The comprehensive gazetteer and bibliography of the medieval castles, fortifications and palaces of England, Wales, the Islands.
The listings
Other Info
Print Page 
Next Record 
Previous Record 
Back to list 

Lubenham Old Hall

In the civil parish of Lubenham.
In the historic county of Leicestershire.
Modern Authority of Leicestershire.
1974 county of Leicestershire.
Medieval County of Leicestershire.

OS Map Grid Reference: SP70858704
Latitude 52.47665° Longitude -0.95834°

Lubenham Old Hall has been described as a Fortified Manor House although is doubtful that it was such.

There are earthwork remains.

This site is a scheduled monument protected by law.
This is a Grade 2 listed building protected by law*.


VCH records this site as a 'moated inclosure with stronger defensive works.'

On the south-east of the village the remains of the ancient manor house stand within a rectangular moat 20 ft. wide and 4ft. deep, with a rampart 4ft. high on the north side. It is now drained, but the River Welland, immediately to the south, formerly supplied it with water. A fishpond is to the south- west of the site. (VCH, 1907)

The square moat comprises three arms with a fourth believed to be infilled on the western side. With the exception of the northern half of the eastern arm, most of the moat is water-filled and 12-15m wide and 1-1.5m deep. There is an outer bank on the eastern and northern sides 0.5m high, and an inner bank on the northern side 1m high. At the south-western end the moat opens out into a pond which enclosed a small island 25m long. A bank 0.5m high runs at right angles from the eastern arm onto the moat island. Traces of ridge and furrow are visible on the south side of the island. Documentary sources suggests that the manor house was largely demolished in the late 18th century. (PastScape–scheduling report)

House, fragment of a large H-plan house. Late C16 with early C18 alterations, reduced c1774, C20 alterations. Ironstone and brick. Slate roof with 2 brick gable stacks. South front: 2 storeys, 5 bays. Originally brick, refaced in stone, early C18. Chamfered plinth. Blank centre flanked by 2 pairs of cross windows. Above, between floors, a single cross window with above to left and right,another 2 pairs of cross windows. All windows C20 with stone cills and wooden lintels. West gable end wall has a blocked 4-light stone mullioned window, with ovolo-moulded mullions, and hoodmould, probably late C16. Interior: 3 chamfered main beams with run-out stops. Charles I is reported to have lodged here on the eve of the Battle of Naseby. (Listing description)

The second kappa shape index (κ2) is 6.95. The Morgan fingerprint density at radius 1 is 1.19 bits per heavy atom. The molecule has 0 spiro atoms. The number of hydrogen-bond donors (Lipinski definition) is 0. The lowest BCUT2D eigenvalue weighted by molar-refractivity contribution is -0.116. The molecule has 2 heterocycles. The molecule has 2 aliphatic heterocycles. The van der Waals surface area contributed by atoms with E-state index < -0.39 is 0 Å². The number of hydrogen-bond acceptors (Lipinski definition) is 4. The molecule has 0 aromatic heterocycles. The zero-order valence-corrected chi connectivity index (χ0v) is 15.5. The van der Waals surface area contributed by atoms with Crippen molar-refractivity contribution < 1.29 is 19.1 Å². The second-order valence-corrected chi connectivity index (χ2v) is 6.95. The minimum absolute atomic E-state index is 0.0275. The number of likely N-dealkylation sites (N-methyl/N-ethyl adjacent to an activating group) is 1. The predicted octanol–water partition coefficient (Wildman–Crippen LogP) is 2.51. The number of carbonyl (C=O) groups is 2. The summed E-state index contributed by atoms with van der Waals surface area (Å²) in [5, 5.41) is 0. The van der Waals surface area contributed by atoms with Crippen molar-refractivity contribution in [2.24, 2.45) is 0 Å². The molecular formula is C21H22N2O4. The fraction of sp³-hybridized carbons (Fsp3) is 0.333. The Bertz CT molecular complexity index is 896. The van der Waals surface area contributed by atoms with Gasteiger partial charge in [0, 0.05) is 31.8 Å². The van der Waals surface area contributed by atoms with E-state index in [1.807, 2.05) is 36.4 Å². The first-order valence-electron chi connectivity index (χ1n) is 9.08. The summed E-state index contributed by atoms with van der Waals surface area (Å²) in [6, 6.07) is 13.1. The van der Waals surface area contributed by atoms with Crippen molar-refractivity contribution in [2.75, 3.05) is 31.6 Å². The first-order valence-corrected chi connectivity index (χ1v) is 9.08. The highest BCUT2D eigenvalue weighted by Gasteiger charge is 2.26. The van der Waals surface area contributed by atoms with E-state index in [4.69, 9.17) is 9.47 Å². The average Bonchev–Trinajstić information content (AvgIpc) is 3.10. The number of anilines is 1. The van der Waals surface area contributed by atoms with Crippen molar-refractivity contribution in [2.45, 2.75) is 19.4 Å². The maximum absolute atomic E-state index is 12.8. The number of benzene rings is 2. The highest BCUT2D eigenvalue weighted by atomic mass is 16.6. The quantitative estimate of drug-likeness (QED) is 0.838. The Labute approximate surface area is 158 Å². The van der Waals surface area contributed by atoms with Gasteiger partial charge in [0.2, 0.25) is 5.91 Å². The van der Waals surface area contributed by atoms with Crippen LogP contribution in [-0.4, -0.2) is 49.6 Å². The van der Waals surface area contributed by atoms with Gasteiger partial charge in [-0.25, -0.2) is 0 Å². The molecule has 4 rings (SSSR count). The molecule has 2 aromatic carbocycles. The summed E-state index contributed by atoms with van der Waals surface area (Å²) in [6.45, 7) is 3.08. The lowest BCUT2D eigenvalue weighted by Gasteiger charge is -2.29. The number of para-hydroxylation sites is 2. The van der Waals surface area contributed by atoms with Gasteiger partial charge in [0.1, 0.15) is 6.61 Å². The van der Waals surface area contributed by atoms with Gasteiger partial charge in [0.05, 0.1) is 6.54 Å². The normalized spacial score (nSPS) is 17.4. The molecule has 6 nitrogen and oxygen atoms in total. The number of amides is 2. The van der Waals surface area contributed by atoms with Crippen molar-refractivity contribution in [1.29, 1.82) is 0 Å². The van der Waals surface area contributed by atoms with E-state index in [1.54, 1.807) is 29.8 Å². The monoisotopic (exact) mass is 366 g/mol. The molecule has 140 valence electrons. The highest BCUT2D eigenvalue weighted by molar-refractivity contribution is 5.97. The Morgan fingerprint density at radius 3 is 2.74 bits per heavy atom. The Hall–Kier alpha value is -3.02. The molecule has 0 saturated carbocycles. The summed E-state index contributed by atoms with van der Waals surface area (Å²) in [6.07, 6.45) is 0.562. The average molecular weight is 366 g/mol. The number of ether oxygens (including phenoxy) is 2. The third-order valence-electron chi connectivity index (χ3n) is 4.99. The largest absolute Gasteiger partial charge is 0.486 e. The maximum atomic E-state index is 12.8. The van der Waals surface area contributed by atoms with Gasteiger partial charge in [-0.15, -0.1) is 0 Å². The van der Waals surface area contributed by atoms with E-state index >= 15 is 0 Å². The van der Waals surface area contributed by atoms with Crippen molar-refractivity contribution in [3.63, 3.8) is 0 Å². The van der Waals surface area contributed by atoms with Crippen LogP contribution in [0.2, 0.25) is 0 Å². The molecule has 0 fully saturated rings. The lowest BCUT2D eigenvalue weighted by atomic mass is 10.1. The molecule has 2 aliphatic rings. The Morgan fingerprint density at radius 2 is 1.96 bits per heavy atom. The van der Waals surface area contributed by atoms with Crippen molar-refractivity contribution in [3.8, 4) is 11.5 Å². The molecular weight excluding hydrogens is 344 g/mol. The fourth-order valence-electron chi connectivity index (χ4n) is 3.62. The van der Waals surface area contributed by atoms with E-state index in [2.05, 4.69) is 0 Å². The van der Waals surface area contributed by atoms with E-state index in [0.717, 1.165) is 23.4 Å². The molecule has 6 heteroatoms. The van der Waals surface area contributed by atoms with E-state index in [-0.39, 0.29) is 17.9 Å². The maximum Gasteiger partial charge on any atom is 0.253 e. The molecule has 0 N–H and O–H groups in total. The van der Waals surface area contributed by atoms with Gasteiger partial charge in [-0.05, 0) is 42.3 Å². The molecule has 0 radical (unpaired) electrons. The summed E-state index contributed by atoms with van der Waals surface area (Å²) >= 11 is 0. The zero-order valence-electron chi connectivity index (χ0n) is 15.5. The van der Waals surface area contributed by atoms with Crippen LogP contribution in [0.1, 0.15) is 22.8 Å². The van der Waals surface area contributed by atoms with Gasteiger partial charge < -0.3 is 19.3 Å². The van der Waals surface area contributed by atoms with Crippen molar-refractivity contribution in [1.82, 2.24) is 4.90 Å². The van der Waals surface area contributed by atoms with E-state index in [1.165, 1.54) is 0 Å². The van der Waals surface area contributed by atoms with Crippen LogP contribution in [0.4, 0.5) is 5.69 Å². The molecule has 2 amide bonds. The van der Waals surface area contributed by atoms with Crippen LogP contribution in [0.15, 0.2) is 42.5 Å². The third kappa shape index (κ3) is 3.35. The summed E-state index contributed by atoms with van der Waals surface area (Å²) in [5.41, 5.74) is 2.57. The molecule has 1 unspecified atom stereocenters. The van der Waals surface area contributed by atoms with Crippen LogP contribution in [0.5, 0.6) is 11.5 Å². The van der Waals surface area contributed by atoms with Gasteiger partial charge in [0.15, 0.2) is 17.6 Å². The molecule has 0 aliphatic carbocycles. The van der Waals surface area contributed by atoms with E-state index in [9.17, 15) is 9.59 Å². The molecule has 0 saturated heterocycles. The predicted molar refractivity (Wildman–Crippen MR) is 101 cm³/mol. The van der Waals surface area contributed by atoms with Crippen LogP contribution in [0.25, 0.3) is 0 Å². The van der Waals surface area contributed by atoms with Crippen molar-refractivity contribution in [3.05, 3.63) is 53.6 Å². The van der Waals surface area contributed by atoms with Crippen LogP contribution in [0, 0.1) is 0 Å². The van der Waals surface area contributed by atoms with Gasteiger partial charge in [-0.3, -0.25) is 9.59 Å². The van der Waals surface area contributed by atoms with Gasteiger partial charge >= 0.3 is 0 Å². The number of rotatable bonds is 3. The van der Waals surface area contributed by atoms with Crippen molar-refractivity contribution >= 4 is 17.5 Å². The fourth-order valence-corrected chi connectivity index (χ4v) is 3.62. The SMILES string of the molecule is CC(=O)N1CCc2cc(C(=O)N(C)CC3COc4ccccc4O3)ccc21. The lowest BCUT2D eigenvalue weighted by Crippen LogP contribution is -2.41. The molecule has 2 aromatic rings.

Although moated the medieval manor house seems to have been timber framed and there is nothing to suggest any particular defensive work beyond the modest moat, enclosing a slightly larger area than usual.
Links to archaeological and architectural databases, mapping and other online resources

Data >
PastScape   County HER   Scheduling   Listing   I. O. E.
Maps >
Streetmap   NLS maps   Where's the path   Old-Maps      
Data/Maps > 
Magic   V. O. B.   Geology   LiDAR   Open Domesday  
Air Photos > 
Bing Maps   Google Maps   Getmapping   ZoomEarth      
Photos >
CastleFacts   Geograph   Flickr   Panoramio      

Sources of information, references and further reading
Most of the sites or buildings recorded in this web site are NOT open to the public and permission to visit a site must always be sought from the landowner or tenant.
It is an offence to disturb a Scheduled Monument without consent. It is a destruction of everyone's heritage to remove archaeological evidence from ANY site without proper recording and reporting.
Don't use metal detectors on historic sites without authorisation.
The information on this web page may be derived from information compiled by and/or copyright of Historic England, County Historic Environment Records and other individuals and organisations. It may also contain information licensed under the Open Government Licence. All the sources given should be consulted to identify the original copyright holder and permission obtained from them before use of the information on this site for commercial purposes.
The author and compiler of Gatehouse does not receive any income from the site and funds it himself. The information within this site is provided freely for educational purposes only.
The bibliography owes much to various bibliographies produced by John Kenyon for the Council for British Archaeology, the Castle Studies Group and others.
Suggestions for finding online and/or hard copies of bibliographical sources can be seen at this link.
Minor archaeological investigations, such as watching brief reports, and some other 'grey' literature is most likely to be held by H.E.R.s but is often poorly referenced and is unlikely to be recorded here, or elsewhere, but some suggestions can be found here.
The possible site or monument is represented on maps as a point location. This is a guide only. It should be noted that OS grid references defines an area, not a point location. In practice this means the actual center of the site or monument may often, but not always, be to the North East of the point shown. Locations derived from OS grid references and from latitude longitiude may differ by a small distance.
Further information on mapping and location can be seen at this link.
Please help to make this as useful a resource as possible by contacting Gatehouse if you see errors, can add information or have suggestions for improvements in functality and design.
Help is acknowledged.
*The listed building may not be the actual medieval building, but a building on the site of, or incorporating fragments of, the described site.
This record last updated 26/07/2017 09:21:02

Home | Books | Links | Fortifications and Castles | Other Information | Help | Downloads | Author Information | Contact